An author in her 20s probably has no business writing an autobiography unless, like Natalie Kusz, she has a heroic past and a stunning literary talent. Kusz’s story hinges on her mauling at age 7 by an Alaskan sled dog, an incident that cost her an eye and many years of reconstructive surgery. The tale is also about about her quirky, adventurous family, who left a stable life in Los Angeles to homestead in Alaska. Kusz eloquently describes the shifts in her family’s emotional weather, from the effects the mauling had on her siblings, to her parents’ confusing responses to her teenage pregancy, to the family’s recovery from her mother’s untimely death.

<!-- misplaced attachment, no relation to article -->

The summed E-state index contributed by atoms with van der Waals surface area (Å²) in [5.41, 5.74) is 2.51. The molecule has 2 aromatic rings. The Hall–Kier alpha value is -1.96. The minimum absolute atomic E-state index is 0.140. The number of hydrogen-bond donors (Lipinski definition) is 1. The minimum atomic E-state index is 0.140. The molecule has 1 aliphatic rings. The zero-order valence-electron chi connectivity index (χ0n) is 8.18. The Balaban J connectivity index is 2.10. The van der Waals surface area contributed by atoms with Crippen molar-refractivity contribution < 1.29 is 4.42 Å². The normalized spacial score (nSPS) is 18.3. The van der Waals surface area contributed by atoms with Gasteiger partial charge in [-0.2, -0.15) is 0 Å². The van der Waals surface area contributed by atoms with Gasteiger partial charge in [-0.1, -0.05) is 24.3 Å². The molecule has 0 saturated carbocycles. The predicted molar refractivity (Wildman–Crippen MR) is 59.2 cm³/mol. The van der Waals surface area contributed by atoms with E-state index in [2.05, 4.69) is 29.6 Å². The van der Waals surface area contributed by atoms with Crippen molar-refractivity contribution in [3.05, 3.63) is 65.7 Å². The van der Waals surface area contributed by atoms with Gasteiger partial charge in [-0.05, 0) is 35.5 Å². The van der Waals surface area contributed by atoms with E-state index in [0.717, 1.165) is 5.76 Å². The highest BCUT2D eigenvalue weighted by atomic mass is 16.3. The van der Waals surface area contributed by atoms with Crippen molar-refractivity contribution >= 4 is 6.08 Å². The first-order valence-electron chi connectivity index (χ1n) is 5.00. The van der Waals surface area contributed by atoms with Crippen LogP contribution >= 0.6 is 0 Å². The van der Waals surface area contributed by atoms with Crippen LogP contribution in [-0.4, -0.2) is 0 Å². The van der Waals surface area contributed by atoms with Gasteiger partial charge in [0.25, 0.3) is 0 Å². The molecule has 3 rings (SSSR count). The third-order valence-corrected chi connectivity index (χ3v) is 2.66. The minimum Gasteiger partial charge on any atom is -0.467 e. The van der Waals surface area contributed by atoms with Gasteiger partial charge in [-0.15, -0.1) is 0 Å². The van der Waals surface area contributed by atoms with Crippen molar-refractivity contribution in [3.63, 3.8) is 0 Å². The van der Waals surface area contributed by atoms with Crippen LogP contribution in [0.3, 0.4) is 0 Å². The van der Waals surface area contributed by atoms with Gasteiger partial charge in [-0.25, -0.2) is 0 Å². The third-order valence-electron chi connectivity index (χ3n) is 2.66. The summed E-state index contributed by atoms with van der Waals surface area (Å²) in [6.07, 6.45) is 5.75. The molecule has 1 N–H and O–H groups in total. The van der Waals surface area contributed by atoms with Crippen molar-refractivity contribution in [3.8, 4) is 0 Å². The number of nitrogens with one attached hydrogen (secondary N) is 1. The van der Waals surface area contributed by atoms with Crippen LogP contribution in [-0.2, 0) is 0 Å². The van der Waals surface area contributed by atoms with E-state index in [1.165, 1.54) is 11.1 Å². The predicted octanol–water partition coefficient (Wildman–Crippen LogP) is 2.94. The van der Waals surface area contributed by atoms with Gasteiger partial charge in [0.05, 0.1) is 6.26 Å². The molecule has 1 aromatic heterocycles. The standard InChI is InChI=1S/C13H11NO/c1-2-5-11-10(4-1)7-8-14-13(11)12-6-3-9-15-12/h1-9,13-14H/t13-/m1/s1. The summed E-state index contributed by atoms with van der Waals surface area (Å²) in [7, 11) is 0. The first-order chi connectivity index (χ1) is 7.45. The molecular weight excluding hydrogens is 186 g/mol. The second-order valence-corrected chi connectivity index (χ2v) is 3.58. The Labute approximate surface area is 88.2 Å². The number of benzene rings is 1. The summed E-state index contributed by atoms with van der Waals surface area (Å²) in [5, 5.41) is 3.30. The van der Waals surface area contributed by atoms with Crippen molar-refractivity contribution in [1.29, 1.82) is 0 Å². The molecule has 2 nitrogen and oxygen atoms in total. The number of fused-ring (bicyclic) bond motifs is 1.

The family’s regular encounters with hardship strengthened their bond; they built their house by hand, played music together, and in times of trouble, consulted the Bible — which may explain the soothing, unhurried rhythms of Kusz’s superb narrative. A